Wildlife Gardening -Let it Bee

(c) Paul Hetherington

Leaving Your Garden to Grow a Little Wilder

The simplest thing you can do for bugs in your garden is nothing. Relaxing your gardening a little to let nature take its course can go a long way towards providing habitats for insects.

That might feel like a stretch if you’re used to a perfectly manicured lawn and meticulously tended flowerbeds, but letting your garden grow just a little bit wilder will bring fresh life to it and you’ll probably come to love its newfound energy.

Here are a few things you can do (or not do) that will make your life easier and the lives of thousands of insects better:

–          Leave your lawn a little longer. Different invertebrates like different grass heights. By letting your lawn grow for a little longer either in corners, around the edges or all over, you can give them a habitat.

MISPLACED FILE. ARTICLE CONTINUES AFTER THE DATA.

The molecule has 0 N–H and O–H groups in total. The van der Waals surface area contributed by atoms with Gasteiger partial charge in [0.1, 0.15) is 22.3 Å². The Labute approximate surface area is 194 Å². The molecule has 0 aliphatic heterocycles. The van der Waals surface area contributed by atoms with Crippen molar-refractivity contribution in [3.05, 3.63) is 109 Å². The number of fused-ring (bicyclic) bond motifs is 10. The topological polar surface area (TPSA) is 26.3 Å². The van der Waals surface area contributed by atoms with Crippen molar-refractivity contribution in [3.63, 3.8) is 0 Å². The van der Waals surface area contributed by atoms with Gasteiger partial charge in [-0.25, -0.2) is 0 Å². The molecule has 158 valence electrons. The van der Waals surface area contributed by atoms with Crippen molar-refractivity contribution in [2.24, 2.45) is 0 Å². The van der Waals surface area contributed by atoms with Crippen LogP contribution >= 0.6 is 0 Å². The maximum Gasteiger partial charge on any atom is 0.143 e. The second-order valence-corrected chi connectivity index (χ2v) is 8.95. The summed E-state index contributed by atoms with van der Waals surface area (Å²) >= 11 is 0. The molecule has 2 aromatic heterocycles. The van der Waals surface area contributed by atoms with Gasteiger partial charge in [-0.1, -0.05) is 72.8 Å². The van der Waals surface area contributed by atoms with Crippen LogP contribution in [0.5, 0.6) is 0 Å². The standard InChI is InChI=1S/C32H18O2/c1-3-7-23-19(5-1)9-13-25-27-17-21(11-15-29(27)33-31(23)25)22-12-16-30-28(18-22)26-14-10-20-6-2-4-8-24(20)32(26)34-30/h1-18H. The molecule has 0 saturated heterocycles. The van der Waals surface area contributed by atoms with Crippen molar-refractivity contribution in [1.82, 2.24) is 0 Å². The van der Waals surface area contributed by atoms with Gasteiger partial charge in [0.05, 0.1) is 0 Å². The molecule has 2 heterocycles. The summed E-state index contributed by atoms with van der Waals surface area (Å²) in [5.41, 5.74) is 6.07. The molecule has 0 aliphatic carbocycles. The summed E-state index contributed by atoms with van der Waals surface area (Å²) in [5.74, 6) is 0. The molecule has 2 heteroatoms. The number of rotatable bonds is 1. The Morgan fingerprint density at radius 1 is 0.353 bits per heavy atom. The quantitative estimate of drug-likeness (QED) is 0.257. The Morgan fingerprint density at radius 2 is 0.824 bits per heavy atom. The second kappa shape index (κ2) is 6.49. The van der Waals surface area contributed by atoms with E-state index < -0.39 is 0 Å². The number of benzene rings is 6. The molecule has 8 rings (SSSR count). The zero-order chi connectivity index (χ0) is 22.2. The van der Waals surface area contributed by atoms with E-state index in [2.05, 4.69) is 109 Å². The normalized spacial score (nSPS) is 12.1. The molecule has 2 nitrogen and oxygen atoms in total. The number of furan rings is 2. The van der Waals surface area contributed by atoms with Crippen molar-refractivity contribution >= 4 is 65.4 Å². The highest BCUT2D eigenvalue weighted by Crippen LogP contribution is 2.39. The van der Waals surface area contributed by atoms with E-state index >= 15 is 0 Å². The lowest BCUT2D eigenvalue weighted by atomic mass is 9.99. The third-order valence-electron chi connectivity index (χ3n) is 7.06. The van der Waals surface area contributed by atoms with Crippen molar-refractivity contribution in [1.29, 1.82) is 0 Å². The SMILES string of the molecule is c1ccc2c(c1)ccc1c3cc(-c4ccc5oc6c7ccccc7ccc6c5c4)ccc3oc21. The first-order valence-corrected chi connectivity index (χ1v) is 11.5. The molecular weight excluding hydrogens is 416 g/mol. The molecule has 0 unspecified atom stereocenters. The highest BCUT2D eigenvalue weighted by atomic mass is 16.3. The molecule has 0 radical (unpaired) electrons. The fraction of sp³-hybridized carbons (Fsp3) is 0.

–          Let flowers grow in your lawn, too. Pollinators love flowers like white clover and buttercups, and they add colour to your grass.

–          Your ‘weed’ might be a bug’s perfect plant. Weeds are, after all, just plants growing somewhere we didn’t put them. If they’re not causing a problem, let them grow.

–          Let climbers such as ivy do their thing. Growth along walls and fences provides extra shelter for bugs, and you’ll love all the holly blue butterflies and ivy bees that move in.

–          Leave dead leaves where they are. They provide food for worms and other decomposers that are great for your soil.

–          Let it go. If you have a corner of your garden you can leave undisturbed it will be great for wildlife and save you a bit of work.

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